Miscarriage is a devastating reality of life. In fact, chances are good that even if you have never had a miscarriage yourself, you know someone who has—whether or not she’s told you about it. But if a friend or loved one does confide in you that she has suffered a miscarriage, what should be your response? I often see this question posed by women in my various Facebook groups: “My sister/best friend/cousin/sister-in-law just found out she miscarried. What can I do for her or send to her?”

My advice, gained from personal experience, is always, “Send flowers.”

You see, unfortunately, I have been on both sides of the story: I have endured a miscarriage, and I have friends who have, too. When I miscarried our first baby, one of the most meaningful gifts that anyone sent to me and my husband was a beautiful bouquet of white roses and lilies. The flowers were from my husband’s aunt, who knew just how hard we’d been hoping, praying, and trying for that baby, and she sent them the same day we miscarried. Those flowers (followed by more flowers from another dear friend a few weeks later), meant so much to me in the wake of our loss, and so I have always recommended them to others searching for something meaningful to send to a loved one experiencing a miscarriage.

But it wasn’t until recently that I finally realized why those flowers meant so much, and why I keep recommending them over and over again: we often think to send flowers to loved ones when we know they’ve experienced a death in the family. In fact, it’s such a common-place response that there’s a note about flowers (where to send them, or where to donate in lieu of flowers) at the end of almost every obituary. After all, for centuries, certain flowers have been a symbol of loss, death, grief, and sympathy.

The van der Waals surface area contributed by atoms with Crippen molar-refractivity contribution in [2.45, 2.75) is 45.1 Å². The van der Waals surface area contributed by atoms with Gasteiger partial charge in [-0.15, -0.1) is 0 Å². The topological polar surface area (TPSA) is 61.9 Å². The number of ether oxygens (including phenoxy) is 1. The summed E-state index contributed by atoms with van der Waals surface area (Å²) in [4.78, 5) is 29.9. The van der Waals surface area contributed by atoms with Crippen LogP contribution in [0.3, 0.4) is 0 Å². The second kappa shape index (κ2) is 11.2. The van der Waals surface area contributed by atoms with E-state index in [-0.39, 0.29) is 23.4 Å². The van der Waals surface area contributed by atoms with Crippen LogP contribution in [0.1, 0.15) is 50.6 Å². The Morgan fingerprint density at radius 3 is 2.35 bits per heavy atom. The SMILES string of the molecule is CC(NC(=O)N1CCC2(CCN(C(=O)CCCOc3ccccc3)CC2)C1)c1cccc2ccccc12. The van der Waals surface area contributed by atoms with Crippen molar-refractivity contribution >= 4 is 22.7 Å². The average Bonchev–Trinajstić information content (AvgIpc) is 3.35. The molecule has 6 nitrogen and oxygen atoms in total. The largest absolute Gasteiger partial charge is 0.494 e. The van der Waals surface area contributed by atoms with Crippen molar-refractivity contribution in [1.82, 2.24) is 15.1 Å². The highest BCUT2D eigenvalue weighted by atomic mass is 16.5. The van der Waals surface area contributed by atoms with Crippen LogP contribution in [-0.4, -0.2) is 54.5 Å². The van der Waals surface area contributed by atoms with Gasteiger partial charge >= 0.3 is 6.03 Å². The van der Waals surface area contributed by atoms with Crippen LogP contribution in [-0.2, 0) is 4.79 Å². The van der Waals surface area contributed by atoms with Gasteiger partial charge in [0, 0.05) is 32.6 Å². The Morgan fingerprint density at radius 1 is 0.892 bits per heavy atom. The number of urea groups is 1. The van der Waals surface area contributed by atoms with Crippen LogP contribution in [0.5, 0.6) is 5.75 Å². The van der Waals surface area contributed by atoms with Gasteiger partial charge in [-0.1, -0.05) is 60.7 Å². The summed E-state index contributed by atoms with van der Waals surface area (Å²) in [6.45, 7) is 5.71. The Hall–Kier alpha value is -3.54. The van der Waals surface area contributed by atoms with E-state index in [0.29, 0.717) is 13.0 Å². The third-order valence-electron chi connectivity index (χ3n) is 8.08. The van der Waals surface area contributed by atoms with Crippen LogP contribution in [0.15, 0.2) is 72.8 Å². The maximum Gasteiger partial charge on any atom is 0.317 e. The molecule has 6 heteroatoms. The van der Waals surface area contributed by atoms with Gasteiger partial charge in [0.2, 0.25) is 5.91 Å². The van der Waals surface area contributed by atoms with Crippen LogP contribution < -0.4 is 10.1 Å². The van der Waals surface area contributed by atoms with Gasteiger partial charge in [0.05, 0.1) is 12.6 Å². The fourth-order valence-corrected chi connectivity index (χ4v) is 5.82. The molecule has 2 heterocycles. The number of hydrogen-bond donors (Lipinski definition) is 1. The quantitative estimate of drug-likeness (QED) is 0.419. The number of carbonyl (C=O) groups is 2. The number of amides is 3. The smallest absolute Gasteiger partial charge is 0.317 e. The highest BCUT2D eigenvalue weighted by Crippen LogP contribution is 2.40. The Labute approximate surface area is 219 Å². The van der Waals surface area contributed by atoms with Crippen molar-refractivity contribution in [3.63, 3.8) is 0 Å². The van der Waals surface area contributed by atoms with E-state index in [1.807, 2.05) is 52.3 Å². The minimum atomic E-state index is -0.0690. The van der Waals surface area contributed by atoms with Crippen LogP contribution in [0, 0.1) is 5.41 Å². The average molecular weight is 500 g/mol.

We don’t get obituaries for miscarriages. Nor do we get funerals, wakes, or any of the other cultural signposts or rites-of-passage for recognizing loss, which allow those left behind to grieve publicly and, one hopes, begin the process of healing. Instead, in our culture today, sometimes miscarriages are waived off as something one just needs to “get over.” Miscarriage can leave many women feeling unsure of whether or not they have a right to be grieving at all. Never mind that study after study has shown that miscarriage is an exceedingly traumatic experience for women to endure.

I now know that was exactly why those flowers we received in the wake of our miscarriage were such a perfect gift—they were a recognition, and therefore a validation, of our very real grief. We had after all experienced the death of our child, and those flowers spoke to that reality in a way that nothing else seemed to. As simple a gesture as they may have seemed by those who sent them, those flowers were the recognition of the traumatic card we’d been dealt, and the permission that recognition gave me to grieve started me on the path to eventual healing. Even if I didn’t realize it myself at the time.

This is why, when I learned that a friend had miscarried several months ago, I immediately sent flowers, and I will forever send flowers for a miscarriage. Even if the receiver doesn’t immediately see those flowers as a validation of her grief, at the very least, they will be a reminder of beauty to brighten her days when all else may seem dark.